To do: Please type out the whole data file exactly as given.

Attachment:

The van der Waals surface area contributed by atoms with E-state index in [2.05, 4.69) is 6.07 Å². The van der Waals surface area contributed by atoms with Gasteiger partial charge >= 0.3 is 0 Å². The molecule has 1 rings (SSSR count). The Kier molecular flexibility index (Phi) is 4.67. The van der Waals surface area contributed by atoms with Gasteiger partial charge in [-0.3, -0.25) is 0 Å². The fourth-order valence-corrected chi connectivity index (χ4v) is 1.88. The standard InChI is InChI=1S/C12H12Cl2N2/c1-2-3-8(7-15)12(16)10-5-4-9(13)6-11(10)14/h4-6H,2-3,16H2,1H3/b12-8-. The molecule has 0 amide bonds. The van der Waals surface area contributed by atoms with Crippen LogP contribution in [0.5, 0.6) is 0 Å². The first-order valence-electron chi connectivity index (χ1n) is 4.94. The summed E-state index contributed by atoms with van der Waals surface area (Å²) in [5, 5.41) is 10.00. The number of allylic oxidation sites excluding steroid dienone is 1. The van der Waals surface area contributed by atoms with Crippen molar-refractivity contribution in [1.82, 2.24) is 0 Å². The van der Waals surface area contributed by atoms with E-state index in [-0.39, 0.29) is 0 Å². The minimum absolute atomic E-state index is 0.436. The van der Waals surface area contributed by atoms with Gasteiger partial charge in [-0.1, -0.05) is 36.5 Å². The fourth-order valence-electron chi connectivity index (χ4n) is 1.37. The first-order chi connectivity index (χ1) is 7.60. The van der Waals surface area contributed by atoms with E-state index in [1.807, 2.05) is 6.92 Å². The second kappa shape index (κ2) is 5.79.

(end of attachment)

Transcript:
The van der Waals surface area contributed by atoms with E-state index in [2.05, 4.69) is 6.07 Å². The van der Waals surface area contributed by atoms with Gasteiger partial charge >= 0.3 is 0 Å². The molecule has 1 rings (SSSR count). The Kier molecular flexibility index (Phi) is 4.67. The van der Waals surface area contributed by atoms with Gasteiger partial charge in [-0.3, -0.25) is 0 Å². The fourth-order valence-corrected chi connectivity index (χ4v) is 1.88. The standard InChI is InChI=1S/C12H12Cl2N2/c1-2-3-8(7-15)12(16)10-5-4-9(13)6-11(10)14/h4-6H,2-3,16H2,1H3/b12-8-. The molecule has 0 amide bonds. The van der Waals surface area contributed by atoms with Crippen LogP contribution in [0.5, 0.6) is 0 Å². The first-order valence-electron chi connectivity index (χ1n) is 4.94. The summed E-state index contributed by atoms with van der Waals surface area (Å²) in [5, 5.41) is 10.00. The number of allylic oxidation sites excluding steroid dienone is 1. The van der Waals surface area contributed by atoms with Crippen molar-refractivity contribution in [1.82, 2.24) is 0 Å². The van der Waals surface area contributed by atoms with E-state index in [-0.39, 0.29) is 0 Å². The minimum absolute atomic E-state index is 0.436. The van der Waals surface area contributed by atoms with Gasteiger partial charge in [-0.1, -0.05) is 36.5 Å². The fourth-order valence-electron chi connectivity index (χ4n) is 1.37. The first-order chi connectivity index (χ1) is 7.60. The van der Waals surface area contributed by atoms with E-state index in [1.807, 2.05) is 6.92 Å². The second kappa shape index (κ2) is 5.79.